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< prev - next > Livestock Animal husbandry fodder conservation using a manual baler (Printable PDF)
Fodder conservation using a manual baler
Arid Land Information Network
The improved baler
The improved baler is made of light durable metal. It has a plunger-driven sliding mechanism that
multiplies the force exerted by the operator to compact the hay by up to nine times. Some 50-80
bales of 10-16 kg each can be made by two people in a day.
Easy to operate and maintain. Can make bales as compact as those made by a tractor baler.
Increases the amount of hay that can be stored or transported in comparison with bulky hay.
This reduces the unit cost of the hay.
Increases the use of forages from areas where grazing is not allowed.
The baler has wheels and can easily be drawn by drought animals or one person.
The capacity of the baler makes it suitable for use by farming groups. Such groups can
also use it for income generation.
Too expensive for individual small-scale farmers.
Can only be constructed by trained artisans.
Capacity is much lower than that of a tractor baler.
The bale cannot be bound as tightly as it would be by a tractor baler.
Harvesting forage
It is important to note the quality of forage before deciding to harvest it. Time in this respect is
important since it determines the maturity of the forage. A simple procedure can be followed in
preparation for baling.
Harvest forage well during the flowering stage (two months after the onset of the rains).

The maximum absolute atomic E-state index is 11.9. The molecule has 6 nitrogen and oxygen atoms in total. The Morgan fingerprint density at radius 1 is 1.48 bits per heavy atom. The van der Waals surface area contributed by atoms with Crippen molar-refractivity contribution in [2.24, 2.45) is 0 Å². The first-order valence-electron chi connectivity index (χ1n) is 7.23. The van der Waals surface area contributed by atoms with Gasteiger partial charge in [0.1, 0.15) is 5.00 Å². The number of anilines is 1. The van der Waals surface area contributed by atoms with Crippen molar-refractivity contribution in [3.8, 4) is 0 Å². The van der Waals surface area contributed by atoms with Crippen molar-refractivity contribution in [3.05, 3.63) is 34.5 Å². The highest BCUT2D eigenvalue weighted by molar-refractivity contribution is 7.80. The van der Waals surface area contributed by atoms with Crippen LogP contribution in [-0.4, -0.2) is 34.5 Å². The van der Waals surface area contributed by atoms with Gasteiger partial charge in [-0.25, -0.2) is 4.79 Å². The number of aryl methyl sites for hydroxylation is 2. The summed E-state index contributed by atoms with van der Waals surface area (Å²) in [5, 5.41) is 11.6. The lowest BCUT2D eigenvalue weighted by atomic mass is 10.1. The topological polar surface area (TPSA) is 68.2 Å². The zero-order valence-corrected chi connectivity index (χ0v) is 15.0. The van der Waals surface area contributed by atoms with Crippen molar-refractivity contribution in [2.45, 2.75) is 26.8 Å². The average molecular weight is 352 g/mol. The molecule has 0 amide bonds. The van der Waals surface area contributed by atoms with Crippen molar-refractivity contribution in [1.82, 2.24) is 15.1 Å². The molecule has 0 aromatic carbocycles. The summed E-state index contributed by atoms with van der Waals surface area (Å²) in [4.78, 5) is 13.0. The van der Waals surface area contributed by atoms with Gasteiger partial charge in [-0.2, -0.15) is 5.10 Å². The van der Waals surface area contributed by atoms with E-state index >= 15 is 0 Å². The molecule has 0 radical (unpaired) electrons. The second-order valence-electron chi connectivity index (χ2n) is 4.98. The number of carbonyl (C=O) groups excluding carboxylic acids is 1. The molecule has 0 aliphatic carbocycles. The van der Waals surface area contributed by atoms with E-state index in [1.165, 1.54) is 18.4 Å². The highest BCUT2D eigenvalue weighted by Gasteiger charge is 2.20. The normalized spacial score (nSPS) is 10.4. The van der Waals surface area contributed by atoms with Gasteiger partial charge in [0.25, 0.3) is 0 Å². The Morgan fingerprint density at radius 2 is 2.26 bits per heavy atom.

This should be done during the dry spell in the rainy season.
Spread the forage in the sun and dry it for two to three days, regularly turning it to ensure
even drying.
Pile the forage ready for bailing. Bale the forage immediately, as even a little rain will lead
to leaching of nutrients.
Operating the equipment
Place sisal twine in the string compartments and thread through the guiding eyes.
Collapse the wheels and anchor the baler using the support legs.
One operator feeds the storage into the receiving chamber as a second compresses the grass
using the plunger.
The plunger pushes forage to the end of the receiving chamber. The bale is held back by a
locking fork. The process is repeated until the operator cannot compress the bale any longer.
Use the twine fisher to pull up the strings and tie the bale.
Remove the locking fork. Once the pin is removed, the first bale pushes out the next and the
process repeats for subsequent bales.
Remove the last bale by opening the top lid and pulling from the rear.